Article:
I can work, or… can I?

Four years old

I am in class, almost in tears, because I am stupid. I could not tell the teacher why I touched the Easter-thingies. I knew why I did it; they were nice, and everyone did it. Only I was the one seen doing it, and how could I tell the teacher why without betraying my friends? Well, I did not think it out like that; all I knew was that the teacher must think I am stupid, since I cannot even tell why I did something.

Six years old

I cannot fix the words out of my letter box fast enough. They are so small, and slip out of my fingers so easily. I love letters, and I started to read and write before the others in class, but still I must be dumb. All others can make words with the letterbox so much faster than I can.

Nine years old

Finally they know what is wrong with me, I have dyspraxia. I was not dumb for not not placing those tiny thingies fast enough, nor stupid because I wanted to feel what I saw.

17 years old

Why is it so hard for me to do my homework in time? Sleepless nights, because I have to hand in something important, and I have not finished yet. Always being just in time, always just good enough for practical things. But I am good enough, and even while I cannot plan, I get through high school pretty easily. Everything goes smooth, I can rule the world if I want to!

20 years old
A speaking disability, that is what they say I have. That is why I cannot plan, or take initiative, or talk with cliënts the way I should when I learned to be a social worker. That is why I could not tell stories good enough when I learned to be a primary school teacher. I cannot do anything right, see, I knew all along I was stupid. Now I am without work, without education, too stupid to have a good job, and too clumsy to do a more practical job.
Thanks to the Social Security worker – who knew me, and knew I would be able to work my ass off, and who knew how hard I needed a break, so she sent me on a holiday with my parents – and thanks to an old classmate who was able to give me a job, I survived. I learned I could do something, I learned I could work, and people wanted me to work. Later there was my boss, when I worked with a big insurance company on the customer centre – yes, on the phone, me, with my speaking disability. He gave me a year’s contract, because he was confident I was good enough. When the contract stopped and they could not give me a new one, there was Jaap, the director of a small company on the verge of bankruptcy. He was not in the position to hire just anyone, but he needed someone good enough to help him sorting out things. I was hired. His words: ‘You should not be so insecure, you are great!’ Then there was the teacher who helped me getting my first-year-degree, because she thought I was worth helping.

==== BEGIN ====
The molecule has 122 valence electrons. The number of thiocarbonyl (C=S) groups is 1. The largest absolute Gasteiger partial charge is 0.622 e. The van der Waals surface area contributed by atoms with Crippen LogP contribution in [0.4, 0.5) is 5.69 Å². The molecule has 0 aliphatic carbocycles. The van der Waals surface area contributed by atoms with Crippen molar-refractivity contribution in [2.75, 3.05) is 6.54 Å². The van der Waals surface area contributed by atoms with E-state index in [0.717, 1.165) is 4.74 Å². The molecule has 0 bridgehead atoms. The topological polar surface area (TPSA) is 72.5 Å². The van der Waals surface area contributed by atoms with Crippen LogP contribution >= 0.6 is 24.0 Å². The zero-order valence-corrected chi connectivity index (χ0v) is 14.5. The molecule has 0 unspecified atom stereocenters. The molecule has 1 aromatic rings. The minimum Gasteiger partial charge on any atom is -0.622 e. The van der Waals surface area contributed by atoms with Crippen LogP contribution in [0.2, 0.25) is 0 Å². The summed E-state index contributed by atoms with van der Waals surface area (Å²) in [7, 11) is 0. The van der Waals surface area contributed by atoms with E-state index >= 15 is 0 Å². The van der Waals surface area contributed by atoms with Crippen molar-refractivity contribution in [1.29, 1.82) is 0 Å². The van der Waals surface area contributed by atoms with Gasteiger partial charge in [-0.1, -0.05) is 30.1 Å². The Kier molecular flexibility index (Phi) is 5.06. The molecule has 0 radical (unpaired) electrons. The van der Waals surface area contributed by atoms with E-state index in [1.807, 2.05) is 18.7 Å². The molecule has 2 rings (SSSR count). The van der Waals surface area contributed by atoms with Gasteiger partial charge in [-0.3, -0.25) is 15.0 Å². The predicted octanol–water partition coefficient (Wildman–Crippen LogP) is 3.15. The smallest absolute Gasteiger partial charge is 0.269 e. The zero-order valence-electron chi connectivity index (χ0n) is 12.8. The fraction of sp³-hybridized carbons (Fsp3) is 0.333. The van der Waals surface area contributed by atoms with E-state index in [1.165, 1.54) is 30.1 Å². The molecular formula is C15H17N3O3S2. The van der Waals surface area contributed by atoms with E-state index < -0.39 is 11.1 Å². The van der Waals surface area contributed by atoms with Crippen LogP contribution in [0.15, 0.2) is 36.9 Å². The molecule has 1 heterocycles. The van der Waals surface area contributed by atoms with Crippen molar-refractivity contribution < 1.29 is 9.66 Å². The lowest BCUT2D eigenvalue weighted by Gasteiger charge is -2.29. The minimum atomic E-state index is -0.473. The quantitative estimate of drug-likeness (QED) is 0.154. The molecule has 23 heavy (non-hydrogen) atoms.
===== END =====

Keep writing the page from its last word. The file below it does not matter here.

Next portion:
Now I have been jobless for about half a year. I do not have the right education for the things I want to do, nor do I have enough job experience. The jobs I had were too diverse, too short, and too long ago, or so I was told at the employment agency. It would be a miracle if they could find me a job, she said. There would always be people better than me, she said. ‘Why would you be a go-getter? You stopped three studies’ she said.
I will tell you why I am a go-getter.
Although I have a couple of disabilities, I finished high school without any extra help. My sister had an ambulant coach for these disabilities, my brothers even are at a special school for them, I did not get any more help than a normal student, and I finished it with good grades. Although the first study was a total disaster, I did not give up until I had to. If they had given me a chance to improve myself and learn to cope with the extra disability I found out I had, I would have finished that one – I have FOUGHT to get the aknowledgement that I could do it, but it just was too late. After months of being jobless, I was able to get a job, and to get better jobs after that. Not only that, other people who knew me, believed in me. I started another study, because I wanted to have a degree anyway, and it took me almost on the verge of a burn-out before I was willing to give up.
And you, just fresh from college and younger than I am – you for who, looking at your age everything went smoothly, after which you had a job right away, doubt that I do not give up too easily? Step into my shoes please, I wonder if you are able to walk in them for as much as five minutes.

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